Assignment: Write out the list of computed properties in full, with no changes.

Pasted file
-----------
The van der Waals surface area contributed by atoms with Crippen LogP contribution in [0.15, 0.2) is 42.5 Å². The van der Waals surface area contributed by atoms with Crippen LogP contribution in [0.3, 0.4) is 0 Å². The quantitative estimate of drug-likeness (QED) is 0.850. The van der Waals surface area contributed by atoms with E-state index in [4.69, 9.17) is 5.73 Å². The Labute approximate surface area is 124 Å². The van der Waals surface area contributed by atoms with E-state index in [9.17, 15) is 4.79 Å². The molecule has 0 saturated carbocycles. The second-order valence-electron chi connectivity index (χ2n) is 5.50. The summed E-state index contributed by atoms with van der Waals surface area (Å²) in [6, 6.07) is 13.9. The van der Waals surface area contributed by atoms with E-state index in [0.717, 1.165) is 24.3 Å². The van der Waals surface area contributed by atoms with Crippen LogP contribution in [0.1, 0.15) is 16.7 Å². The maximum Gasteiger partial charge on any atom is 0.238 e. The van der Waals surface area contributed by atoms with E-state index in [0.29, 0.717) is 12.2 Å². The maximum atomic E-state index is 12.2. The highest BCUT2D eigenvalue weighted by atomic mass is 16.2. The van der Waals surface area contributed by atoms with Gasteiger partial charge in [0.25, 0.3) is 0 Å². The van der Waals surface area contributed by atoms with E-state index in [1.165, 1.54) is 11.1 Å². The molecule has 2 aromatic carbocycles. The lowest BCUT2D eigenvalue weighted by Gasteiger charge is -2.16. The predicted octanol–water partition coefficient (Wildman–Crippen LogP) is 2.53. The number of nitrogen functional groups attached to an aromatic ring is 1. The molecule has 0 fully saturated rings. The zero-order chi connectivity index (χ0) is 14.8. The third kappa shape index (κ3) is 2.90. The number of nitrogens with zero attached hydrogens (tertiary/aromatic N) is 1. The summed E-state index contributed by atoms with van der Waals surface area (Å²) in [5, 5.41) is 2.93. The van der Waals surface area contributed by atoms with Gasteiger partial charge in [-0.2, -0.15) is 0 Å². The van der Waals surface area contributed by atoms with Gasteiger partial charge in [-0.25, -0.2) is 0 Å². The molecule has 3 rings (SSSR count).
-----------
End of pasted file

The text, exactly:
The van der Waals surface area contributed by atoms with Crippen LogP contribution in [0.15, 0.2) is 42.5 Å². The van der Waals surface area contributed by atoms with Crippen LogP contribution in [0.3, 0.4) is 0 Å². The quantitative estimate of drug-likeness (QED) is 0.850. The van der Waals surface area contributed by atoms with E-state index in [4.69, 9.17) is 5.73 Å². The Labute approximate surface area is 124 Å². The van der Waals surface area contributed by atoms with E-state index in [9.17, 15) is 4.79 Å². The molecule has 0 saturated carbocycles. The second-order valence-electron chi connectivity index (χ2n) is 5.50. The summed E-state index contributed by atoms with van der Waals surface area (Å²) in [6, 6.07) is 13.9. The van der Waals surface area contributed by atoms with E-state index in [0.717, 1.165) is 24.3 Å². The van der Waals surface area contributed by atoms with Crippen LogP contribution in [0.1, 0.15) is 16.7 Å². The maximum Gasteiger partial charge on any atom is 0.238 e. The van der Waals surface area contributed by atoms with E-state index in [0.29, 0.717) is 12.2 Å². The maximum atomic E-state index is 12.2. The highest BCUT2D eigenvalue weighted by atomic mass is 16.2. The van der Waals surface area contributed by atoms with Gasteiger partial charge in [0.25, 0.3) is 0 Å². The van der Waals surface area contributed by atoms with E-state index in [1.165, 1.54) is 11.1 Å². The molecule has 2 aromatic carbocycles. The lowest BCUT2D eigenvalue weighted by Gasteiger charge is -2.16. The predicted octanol–water partition coefficient (Wildman–Crippen LogP) is 2.53. The number of nitrogen functional groups attached to an aromatic ring is 1. The molecule has 0 fully saturated rings. The zero-order chi connectivity index (χ0) is 14.8. The third kappa shape index (κ3) is 2.90. The number of nitrogens with zero attached hydrogens (tertiary/aromatic N) is 1. The summed E-state index contributed by atoms with van der Waals surface area (Å²) in [5, 5.41) is 2.93. The van der Waals surface area contributed by atoms with Gasteiger partial charge in [-0.2, -0.15) is 0 Å². The van der Waals surface area contributed by atoms with Gasteiger partial charge in [-0.25, -0.2) is 0 Å². The molecule has 3 rings (SSSR count).